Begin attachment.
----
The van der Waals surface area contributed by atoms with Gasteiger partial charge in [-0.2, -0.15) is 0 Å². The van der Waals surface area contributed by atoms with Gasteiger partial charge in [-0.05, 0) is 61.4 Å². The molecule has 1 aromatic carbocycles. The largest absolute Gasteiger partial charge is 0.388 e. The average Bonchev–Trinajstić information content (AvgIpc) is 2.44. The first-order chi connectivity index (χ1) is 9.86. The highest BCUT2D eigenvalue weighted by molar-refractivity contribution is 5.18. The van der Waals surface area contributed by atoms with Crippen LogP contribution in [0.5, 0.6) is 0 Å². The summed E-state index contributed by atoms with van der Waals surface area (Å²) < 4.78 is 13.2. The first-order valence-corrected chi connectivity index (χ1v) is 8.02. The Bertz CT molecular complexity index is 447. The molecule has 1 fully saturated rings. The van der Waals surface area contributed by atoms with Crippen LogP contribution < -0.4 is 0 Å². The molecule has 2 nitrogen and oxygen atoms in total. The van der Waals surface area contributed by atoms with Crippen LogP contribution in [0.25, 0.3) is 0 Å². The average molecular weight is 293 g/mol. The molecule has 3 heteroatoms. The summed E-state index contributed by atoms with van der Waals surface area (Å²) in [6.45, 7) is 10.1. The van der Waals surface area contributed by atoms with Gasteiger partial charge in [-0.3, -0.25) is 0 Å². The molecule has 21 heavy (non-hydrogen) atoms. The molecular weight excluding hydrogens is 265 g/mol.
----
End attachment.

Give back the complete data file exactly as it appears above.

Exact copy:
The van der Waals surface area contributed by atoms with Gasteiger partial charge in [-0.2, -0.15) is 0 Å². The van der Waals surface area contributed by atoms with Gasteiger partial charge in [-0.05, 0) is 61.4 Å². The molecule has 1 aromatic carbocycles. The largest absolute Gasteiger partial charge is 0.388 e. The average Bonchev–Trinajstić information content (AvgIpc) is 2.44. The first-order chi connectivity index (χ1) is 9.86. The highest BCUT2D eigenvalue weighted by molar-refractivity contribution is 5.18. The van der Waals surface area contributed by atoms with Crippen LogP contribution in [0.5, 0.6) is 0 Å². The summed E-state index contributed by atoms with van der Waals surface area (Å²) < 4.78 is 13.2. The first-order valence-corrected chi connectivity index (χ1v) is 8.02. The Bertz CT molecular complexity index is 447. The molecule has 1 fully saturated rings. The van der Waals surface area contributed by atoms with Crippen LogP contribution < -0.4 is 0 Å². The molecule has 2 nitrogen and oxygen atoms in total. The van der Waals surface area contributed by atoms with Crippen LogP contribution in [0.25, 0.3) is 0 Å². The average molecular weight is 293 g/mol. The molecule has 3 heteroatoms. The summed E-state index contributed by atoms with van der Waals surface area (Å²) in [6.45, 7) is 10.1. The van der Waals surface area contributed by atoms with Gasteiger partial charge in [-0.3, -0.25) is 0 Å². The molecule has 21 heavy (non-hydrogen) atoms. The molecular weight excluding hydrogens is 265 g/mol.